black widow spider in web

Photo by jgiammatteo from Pixabay

BRAUNSCHWEIG, Germany — Getting bit by a spider can be really scary regardless of which species bit you. They creep and crawl and can sneak around until they attack. Thankfully, humans may now have an antidote for one of the most feared spiders around. Scientists have developed fully human antibodies that can successfully neutralize the toxin in black widow spider venom.

“For the first time, we present human antibodies which show neutralization of black widow spider venom in a cell-based assay,” says Professor Michael Hust, a biologist at the Technical University of Braunschweig and senior author of the study, in a media release. “This is the first step to replace the horse sera that are still used to treat the severe symptoms after a black widow spider bite.”

Bites from these spiders can cause latrodectism, a disease where the neurotoxic venom called alpha-latrotoxin attacks the nervous system and leads to unpleasant symptoms like severe pain, hypertension, headache, nausea, and vomiting. Until now, horse serum has been used as an antivenom for these bites due to the animal’s powerful antibodies. Since there are risks involved in using horse antibodies, however, researchers in Germany wanted to develop compatible human antibodies.

In fact, lots of patients bitten by black widows don’t receive treatment because the proteins used in the antivenom are foreign to the human body and can lead to unfavorable side-effects like allergic reactions. Moreover, there is no consistency in the number of antibodies as it varies from batch to batch. Despite these caveats, the antivenom is the best option out there right now.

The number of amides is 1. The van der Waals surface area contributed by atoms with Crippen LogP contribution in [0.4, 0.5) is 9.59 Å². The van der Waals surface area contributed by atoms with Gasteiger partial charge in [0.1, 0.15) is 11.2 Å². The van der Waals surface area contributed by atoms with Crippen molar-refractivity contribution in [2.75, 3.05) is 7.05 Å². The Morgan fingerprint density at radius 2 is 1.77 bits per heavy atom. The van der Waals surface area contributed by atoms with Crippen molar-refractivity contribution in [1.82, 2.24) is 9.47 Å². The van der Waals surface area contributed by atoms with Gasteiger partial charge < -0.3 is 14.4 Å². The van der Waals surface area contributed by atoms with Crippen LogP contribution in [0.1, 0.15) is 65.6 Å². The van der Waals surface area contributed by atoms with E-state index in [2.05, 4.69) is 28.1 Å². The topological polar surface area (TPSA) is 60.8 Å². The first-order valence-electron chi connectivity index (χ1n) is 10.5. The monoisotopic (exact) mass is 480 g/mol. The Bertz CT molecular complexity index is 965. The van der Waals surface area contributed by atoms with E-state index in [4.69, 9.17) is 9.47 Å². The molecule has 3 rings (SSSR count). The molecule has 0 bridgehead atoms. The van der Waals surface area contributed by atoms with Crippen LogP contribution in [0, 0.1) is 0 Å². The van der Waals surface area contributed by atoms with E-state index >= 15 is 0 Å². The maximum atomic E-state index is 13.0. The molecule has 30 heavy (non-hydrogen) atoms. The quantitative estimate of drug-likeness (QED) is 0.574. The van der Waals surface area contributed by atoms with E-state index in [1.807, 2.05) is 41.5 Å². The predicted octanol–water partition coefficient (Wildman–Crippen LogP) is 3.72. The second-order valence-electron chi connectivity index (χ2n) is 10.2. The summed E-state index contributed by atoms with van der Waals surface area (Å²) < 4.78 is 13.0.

“We set out to replace horse sera with recombinant human antibodies to get a better product for the patients and to avoid the use of horses for serum production,” says Hust.

To do so, the team used an in vitro technical approach called antibody phage display and tested for efficacy against European black widow venom. Their findings are published in the journal Frontiers in Immunology.

“This approach uses extremely diverse gene collections of more than 10 billion different antibodies. From this large diversity of antibodies, phage display can fish out antibodies which can bind the desired target, in this case the toxin,” Hust explains.

A Black widow spider’s bite can cause latrodectism, a disease where the neurotoxic venom called alpha-latrotoxin attacks the nervous system. (Photo by Tom Sid on Unsplash)

Antibodies engineered this way can be reproduced with a consistent quality over and over because the DNA sequence of the human antibody is established. This is also better for the animals because horses then don’t need to be immunized or have blood taken in order to make antivenoms for people. The team was able to come up with antibody candidates that can be used for the development of therapeutic antibodies. Most of the generated antibodies (45 of 75) showed in-vitro neutralization of alpha-latrotoxin. Specifically, an antibody called MRU44-4-A1 stood out the most, with remarkably high neutralization.

Interestingly, only two of the antibodies were effective against the venom of other types of widow spiders, showing that the work is incomplete. European black widow spiders are part of the scientific genus Latrodectus, but so are Australian redback spiders, New Zealand katipō spiders, and tons of different spiders from Southern Africa and South America. It makes sense that different spider venoms may need different treatment approaches for the strongest efficacy.

“To develop a potential treatment for all latrotoxins, and not only the toxin of the European black widow, we would need further improved cross reactive antibodies,” Hust notes.

Since this study was cell-based and not done on a living organism, it can’t be applied to the general public just yet. The team says that more preclinical steps need to be taken to measure the antivenom’s efficacy before starting clinical trials.

“In another project, we have shown that we can develop human antibodies to treat diphtheria which are effective in in vivo studies. We intend to take the same steps for the black widow antivenom antibodies. This is especially important because with the invasion of the spiders into new habitats, the incidence of latrodectism and the need for therapeutic alternatives might increase over the next years,” concludes Hust.

About Shyla Cadogan, RD

Shyla Cadogan is a DMV-Based acute care Registered Dietitian. She holds specialized interests in integrative nutrition and communicating nutrition concepts in a nuanced, approachable way.

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